What is ‘Writer’s Cramp’?

Hand writing is a motor skill. Early in life the techniques of writing letters are learned and the movements which are responsible for carrying out the technique of writing are stored in the memory area of the brain. Once the techniques of writing are stored in the brain, it becomes ‘automated’. Once the technique of writing becomes ‘automated’ the person need not remember them while writing as the writing comes automatically. Thus he concentrates more or less fully in the matter which is to be written. In ‘Writer’s Cramp’ the ‘automation’ of the technique of writing is disrupted and hence his concentration falls not only on the matter to be written but also on the technique of writing. In such cases the dystonia (abnormal muscle tone resulting in muscular spasm) creeps in, which affects the muscles of the fingers, hand and/or forearm. Dystonia causes involuntarily movements and sustained muscle contractions with abnormal postures. Focal dystonia affects only one specific part of the body and a specific activity. ‘Writer’s Cramp’ is a typical type of focal dystonia that affects the hand and it is specific to the task of writing. ‘Writer’s Cramp’ is the most common focal primary distonic disorder. As with other types of dystonia, this automatic disruption becomes worse when the person who writes is under the influence of stress, strain or anxiety.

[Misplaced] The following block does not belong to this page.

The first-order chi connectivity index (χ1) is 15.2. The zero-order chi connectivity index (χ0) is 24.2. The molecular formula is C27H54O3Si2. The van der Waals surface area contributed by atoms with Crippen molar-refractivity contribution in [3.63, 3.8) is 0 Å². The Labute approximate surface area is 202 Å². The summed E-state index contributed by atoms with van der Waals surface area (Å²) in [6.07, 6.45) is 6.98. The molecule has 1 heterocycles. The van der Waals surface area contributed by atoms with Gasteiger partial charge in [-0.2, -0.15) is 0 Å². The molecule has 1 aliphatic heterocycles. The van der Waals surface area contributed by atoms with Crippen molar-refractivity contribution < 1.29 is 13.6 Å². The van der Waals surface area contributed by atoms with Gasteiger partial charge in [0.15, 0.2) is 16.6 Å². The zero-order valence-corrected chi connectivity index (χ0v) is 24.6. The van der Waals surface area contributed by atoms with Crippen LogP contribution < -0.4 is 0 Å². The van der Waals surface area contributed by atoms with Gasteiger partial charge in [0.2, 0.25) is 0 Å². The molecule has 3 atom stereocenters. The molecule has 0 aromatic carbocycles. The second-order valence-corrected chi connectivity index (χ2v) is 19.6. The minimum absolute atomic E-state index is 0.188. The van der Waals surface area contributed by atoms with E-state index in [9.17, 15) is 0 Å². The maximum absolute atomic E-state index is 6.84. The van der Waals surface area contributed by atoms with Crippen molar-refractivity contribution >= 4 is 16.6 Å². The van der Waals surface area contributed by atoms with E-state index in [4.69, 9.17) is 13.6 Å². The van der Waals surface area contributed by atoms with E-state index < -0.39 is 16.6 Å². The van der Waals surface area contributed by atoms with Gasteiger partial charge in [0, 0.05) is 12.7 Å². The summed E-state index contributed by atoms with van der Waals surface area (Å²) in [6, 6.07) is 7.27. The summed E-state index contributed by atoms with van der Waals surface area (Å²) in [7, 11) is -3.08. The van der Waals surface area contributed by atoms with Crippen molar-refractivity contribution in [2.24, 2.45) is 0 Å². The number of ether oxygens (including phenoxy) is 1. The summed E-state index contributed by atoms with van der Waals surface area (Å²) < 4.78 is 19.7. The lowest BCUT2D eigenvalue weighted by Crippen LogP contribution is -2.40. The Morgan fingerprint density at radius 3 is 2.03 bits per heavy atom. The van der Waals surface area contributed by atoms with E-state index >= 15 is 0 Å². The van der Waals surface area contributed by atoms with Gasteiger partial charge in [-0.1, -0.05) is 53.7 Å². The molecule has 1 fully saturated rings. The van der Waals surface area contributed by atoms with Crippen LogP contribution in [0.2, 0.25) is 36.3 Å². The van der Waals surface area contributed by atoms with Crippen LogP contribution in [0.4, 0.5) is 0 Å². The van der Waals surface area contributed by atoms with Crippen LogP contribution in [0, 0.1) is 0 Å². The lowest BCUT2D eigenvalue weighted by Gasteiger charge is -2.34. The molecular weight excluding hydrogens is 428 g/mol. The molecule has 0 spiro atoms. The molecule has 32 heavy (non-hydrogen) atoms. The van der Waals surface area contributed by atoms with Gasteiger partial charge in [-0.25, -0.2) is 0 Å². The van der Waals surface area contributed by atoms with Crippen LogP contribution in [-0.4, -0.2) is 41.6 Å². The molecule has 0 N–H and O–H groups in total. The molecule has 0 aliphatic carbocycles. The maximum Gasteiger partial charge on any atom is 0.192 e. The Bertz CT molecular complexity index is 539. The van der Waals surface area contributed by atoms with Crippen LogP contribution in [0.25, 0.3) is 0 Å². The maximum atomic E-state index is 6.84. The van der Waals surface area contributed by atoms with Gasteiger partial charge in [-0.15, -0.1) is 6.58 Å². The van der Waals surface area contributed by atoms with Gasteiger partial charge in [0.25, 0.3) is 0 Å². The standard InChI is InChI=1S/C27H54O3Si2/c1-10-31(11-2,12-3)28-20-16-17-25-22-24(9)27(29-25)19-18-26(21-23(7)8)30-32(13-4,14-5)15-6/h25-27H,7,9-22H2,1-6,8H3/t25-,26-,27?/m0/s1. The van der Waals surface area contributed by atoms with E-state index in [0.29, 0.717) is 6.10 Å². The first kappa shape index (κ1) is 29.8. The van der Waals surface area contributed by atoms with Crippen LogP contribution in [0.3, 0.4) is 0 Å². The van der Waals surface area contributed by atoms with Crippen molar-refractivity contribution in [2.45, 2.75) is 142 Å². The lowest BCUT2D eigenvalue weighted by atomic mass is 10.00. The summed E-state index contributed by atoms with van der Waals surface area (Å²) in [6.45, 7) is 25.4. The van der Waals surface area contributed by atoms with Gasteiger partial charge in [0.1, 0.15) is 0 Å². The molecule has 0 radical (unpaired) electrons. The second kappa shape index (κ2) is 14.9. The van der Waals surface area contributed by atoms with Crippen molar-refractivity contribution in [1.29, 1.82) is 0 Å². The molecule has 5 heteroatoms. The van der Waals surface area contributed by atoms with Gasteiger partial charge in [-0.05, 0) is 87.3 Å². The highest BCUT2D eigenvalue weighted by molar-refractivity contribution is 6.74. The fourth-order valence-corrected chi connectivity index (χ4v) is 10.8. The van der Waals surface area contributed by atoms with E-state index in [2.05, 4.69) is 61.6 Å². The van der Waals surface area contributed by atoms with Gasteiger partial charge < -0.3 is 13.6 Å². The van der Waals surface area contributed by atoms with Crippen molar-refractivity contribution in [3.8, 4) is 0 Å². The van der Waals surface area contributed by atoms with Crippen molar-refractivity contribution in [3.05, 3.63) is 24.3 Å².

Causes

  1. Psychological- The following are some of the situations which may lead to ‘Writer’s Cramp’ psychologically.
    1. Bad experiences-while learning the techniques of writing in the early school days.
    2. Negative comments- by someone regarding ones handwriting. Eg. Illegible writing.
    3. Tension or worries- before or during examinations, not necessarily about writing.
    4. Too conscious about one’s own handwriting.
    5. Too high an expectation of writing. Someone who has good, legible and beautiful handwriting in the earlier days may find it mentally difficult to adjust with the changes needed to write in the later years of life. Some may even find it difficult to accommodate to the changes needed to speed up writing in the examination.